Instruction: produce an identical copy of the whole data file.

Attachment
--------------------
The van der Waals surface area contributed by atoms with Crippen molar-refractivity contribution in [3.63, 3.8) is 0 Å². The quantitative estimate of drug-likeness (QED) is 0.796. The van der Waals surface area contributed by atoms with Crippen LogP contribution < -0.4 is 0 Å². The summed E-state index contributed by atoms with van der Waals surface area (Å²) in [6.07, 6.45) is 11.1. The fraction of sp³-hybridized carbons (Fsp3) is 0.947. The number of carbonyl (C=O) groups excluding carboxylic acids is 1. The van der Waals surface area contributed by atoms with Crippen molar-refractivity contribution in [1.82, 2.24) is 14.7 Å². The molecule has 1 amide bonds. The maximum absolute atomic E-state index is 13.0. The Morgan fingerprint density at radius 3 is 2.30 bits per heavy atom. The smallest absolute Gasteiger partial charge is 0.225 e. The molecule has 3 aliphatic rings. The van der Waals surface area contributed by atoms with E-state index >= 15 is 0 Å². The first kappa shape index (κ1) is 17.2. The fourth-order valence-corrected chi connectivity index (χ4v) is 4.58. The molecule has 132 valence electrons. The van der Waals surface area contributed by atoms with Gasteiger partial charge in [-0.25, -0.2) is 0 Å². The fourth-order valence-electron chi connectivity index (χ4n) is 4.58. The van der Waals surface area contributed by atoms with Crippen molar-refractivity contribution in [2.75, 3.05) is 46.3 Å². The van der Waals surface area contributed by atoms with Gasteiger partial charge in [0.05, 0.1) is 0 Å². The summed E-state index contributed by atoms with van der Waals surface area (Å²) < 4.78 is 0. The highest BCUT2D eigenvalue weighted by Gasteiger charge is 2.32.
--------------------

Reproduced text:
The van der Waals surface area contributed by atoms with Crippen molar-refractivity contribution in [3.63, 3.8) is 0 Å². The quantitative estimate of drug-likeness (QED) is 0.796. The van der Waals surface area contributed by atoms with Crippen LogP contribution < -0.4 is 0 Å². The summed E-state index contributed by atoms with van der Waals surface area (Å²) in [6.07, 6.45) is 11.1. The fraction of sp³-hybridized carbons (Fsp3) is 0.947. The number of carbonyl (C=O) groups excluding carboxylic acids is 1. The van der Waals surface area contributed by atoms with Crippen molar-refractivity contribution in [1.82, 2.24) is 14.7 Å². The molecule has 1 amide bonds. The maximum absolute atomic E-state index is 13.0. The Morgan fingerprint density at radius 3 is 2.30 bits per heavy atom. The smallest absolute Gasteiger partial charge is 0.225 e. The molecule has 3 aliphatic rings. The van der Waals surface area contributed by atoms with E-state index >= 15 is 0 Å². The first kappa shape index (κ1) is 17.2. The fourth-order valence-corrected chi connectivity index (χ4v) is 4.58. The molecule has 132 valence electrons. The van der Waals surface area contributed by atoms with Gasteiger partial charge in [-0.25, -0.2) is 0 Å². The fourth-order valence-electron chi connectivity index (χ4n) is 4.58. The van der Waals surface area contributed by atoms with Crippen molar-refractivity contribution in [2.75, 3.05) is 46.3 Å². The van der Waals surface area contributed by atoms with Gasteiger partial charge in [0.05, 0.1) is 0 Å². The summed E-state index contributed by atoms with van der Waals surface area (Å²) < 4.78 is 0. The highest BCUT2D eigenvalue weighted by Gasteiger charge is 2.32.